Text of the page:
3 August 2011

Wine lovers already appreciate the differences that occur between brands, grape varieties variety and regions and now a world-first project is taking this concept and trying to unlock the signature flavours for some of Australia’s most iconic seafood.

South Australian (SA) seafood industry has teamed up with a group of Brisbane-based food scientists from the Queensland Alliance for Agriculture and Food Innovation (QAAFI) at The University of Queensland to pinpoint and describe what makes the region’s premium seafood taste so unique in an attempt to educate consumers and chefs alike.

Australian seafood comes in over 800 unique species from a large range of regions. This new project will define and describe the tastes and develop a flavour and sensory language for consumers in the form of a world-first seafood flavour wheel.

The project will initially focus on seafood caught and grown in South Australia’s pristine waters. Early sensory research to mark the main contenders in a final seafood flavour wheel will be carried out at the Queensland Governments Health and Food Sciences Precinct at Coopers Plains in southern Brisbane.

Project leader and QAAFI scientist, Dr Heather Smyth said that ultimately the industry and scientists, who will be guided by panels of taste testers, aim to develop flavour descriptors that tantalise the tastebuds.

“SA oysters, for example, could end up being described as: ‘having a bouquet like a fresh ocean breeze, tastes salty, sweet and creamy, with a plump, springy texture, and a tart finish’,” Dr Smyth said.

“The SA seafood industry’s goal is to gather information that will be used to develop a ‘flavour wheel’ for marketing their regional seafood around the globe.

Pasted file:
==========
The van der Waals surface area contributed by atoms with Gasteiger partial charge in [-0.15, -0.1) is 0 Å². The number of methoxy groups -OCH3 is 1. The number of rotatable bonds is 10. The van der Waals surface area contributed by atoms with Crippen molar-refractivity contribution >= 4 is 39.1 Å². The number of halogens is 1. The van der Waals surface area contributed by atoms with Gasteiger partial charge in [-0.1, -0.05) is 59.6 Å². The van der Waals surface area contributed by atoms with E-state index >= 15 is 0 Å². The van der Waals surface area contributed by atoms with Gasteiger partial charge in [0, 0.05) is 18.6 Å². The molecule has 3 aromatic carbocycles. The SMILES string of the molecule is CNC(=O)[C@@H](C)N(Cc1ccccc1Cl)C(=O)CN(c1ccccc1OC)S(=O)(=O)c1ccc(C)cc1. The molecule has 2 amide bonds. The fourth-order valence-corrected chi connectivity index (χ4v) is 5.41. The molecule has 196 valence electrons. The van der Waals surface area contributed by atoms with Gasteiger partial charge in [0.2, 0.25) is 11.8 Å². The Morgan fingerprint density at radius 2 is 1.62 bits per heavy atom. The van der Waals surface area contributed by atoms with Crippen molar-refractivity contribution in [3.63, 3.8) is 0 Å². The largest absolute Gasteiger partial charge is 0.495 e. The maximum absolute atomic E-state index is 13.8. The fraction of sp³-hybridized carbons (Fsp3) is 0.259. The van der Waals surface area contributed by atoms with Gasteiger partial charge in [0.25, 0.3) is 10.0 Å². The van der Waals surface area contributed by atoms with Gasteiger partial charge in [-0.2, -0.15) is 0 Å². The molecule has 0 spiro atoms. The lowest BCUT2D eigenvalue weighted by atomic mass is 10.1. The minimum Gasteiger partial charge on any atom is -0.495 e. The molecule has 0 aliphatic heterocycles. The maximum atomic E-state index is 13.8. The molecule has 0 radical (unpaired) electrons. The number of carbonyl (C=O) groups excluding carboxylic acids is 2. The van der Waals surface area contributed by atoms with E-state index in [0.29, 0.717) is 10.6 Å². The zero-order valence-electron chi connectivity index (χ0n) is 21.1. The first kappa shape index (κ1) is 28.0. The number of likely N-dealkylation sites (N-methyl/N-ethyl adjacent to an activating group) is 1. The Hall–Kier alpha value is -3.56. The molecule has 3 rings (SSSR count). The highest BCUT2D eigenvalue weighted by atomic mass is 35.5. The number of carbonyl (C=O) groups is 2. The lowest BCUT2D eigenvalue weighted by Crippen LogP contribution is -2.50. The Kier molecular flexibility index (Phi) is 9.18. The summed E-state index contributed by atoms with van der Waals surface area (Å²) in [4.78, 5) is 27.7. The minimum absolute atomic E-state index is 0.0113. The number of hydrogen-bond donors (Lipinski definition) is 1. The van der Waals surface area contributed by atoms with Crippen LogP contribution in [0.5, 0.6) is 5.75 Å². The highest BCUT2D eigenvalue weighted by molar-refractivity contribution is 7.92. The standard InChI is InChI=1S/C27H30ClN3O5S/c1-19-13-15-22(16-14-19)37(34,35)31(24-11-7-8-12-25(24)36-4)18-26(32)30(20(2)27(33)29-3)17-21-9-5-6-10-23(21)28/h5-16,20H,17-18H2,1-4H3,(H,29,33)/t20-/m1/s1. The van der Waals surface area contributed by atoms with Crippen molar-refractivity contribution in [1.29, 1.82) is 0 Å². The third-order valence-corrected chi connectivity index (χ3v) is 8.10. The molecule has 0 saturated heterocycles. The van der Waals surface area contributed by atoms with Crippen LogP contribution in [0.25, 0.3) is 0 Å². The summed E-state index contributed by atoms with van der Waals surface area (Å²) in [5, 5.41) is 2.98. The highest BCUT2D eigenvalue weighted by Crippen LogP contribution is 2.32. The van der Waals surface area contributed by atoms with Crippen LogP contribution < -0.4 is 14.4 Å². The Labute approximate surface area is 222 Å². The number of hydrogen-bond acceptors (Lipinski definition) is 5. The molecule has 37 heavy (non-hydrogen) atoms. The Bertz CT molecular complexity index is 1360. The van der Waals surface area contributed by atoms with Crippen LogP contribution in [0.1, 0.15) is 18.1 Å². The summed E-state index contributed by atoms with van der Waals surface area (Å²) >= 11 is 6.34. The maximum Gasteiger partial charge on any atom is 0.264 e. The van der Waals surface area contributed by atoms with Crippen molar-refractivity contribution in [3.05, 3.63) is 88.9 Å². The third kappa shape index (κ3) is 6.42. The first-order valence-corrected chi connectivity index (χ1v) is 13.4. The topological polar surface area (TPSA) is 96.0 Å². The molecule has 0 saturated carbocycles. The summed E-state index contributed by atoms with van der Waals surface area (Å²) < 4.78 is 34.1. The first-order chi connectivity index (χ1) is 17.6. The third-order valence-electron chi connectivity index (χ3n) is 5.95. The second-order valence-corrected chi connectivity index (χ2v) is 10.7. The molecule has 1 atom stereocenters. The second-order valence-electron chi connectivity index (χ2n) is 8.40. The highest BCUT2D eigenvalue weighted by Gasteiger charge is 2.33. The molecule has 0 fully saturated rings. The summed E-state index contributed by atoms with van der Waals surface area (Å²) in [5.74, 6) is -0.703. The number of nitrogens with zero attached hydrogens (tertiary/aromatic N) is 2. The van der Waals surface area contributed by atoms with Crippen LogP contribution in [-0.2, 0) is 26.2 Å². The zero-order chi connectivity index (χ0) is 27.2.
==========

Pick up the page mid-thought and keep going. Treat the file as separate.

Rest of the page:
“It is the striking flavour and texture of around 15 important seafood species from SA’s Eyre Peninsular that will be defined as a new ‘sensory’ language and packaged as a seafood flavour wheel.

“We expect the research will help raise the profile of the seafood from the Eyre Peninsular and be used to differentiate their product from that of other seafood regions.”

Coffin Bay oyster farmer, Lester Marshall, is looking forward to the project’s outcomes and said: “Educating the customer on flavour has a demonstrated track record in the wine industry where regional differences of flavour are well known and sought after by discerning consumers in both Australia and abroad. Wine customers are familiar with descriptions of wine flavour and understand that wines from different parts of the world taste different.”

The seafood flavours project will commence in August 2011 and is expected to produce a commercial product around Christmas 2012.

The project brings together the Eyre Peninsular Regional Development Board and The University of Queensland Institute - the Queensland Alliance for Agriculture and Food Innovation (QAAFI) which was recently established in partnership with the Queensland Department of Employment Economic Development and Innovation (DEEDI). Funding is supported by funding from the FRDC on behalf of the Australian Government.

High resolution photos of Dr Smyth and Mr John Mayze, Principal Technician at DEEDI, who is also working on the seafood flavor wheel, are available for download here.

Media contact: Julie Lloyd, QAAFI Communications Manager, 0415 799 890.

QAAFI background
Launched on 21 October, 2010, the Queensland Alliance for Agriculture and Food Innovation (QAAFI) is an Institute of The University of Queensland (UQ) and was formed through and alliance between UQ and the Queensland Government’s Department of Employment, Economic Development and Innovation (DEEDI). QAAFI draws together 100 research teams specialising in plant, animal and food sciences from 12 UQ and DEEDI sites across Queensland.

The QAAFI Vision is to be a world leader in tropical and subtropical agricultural and food research and development. QAAFI will ensure that cutting-edge science and science education is applied to support sustainable tropical and subtropical agriculture and food production.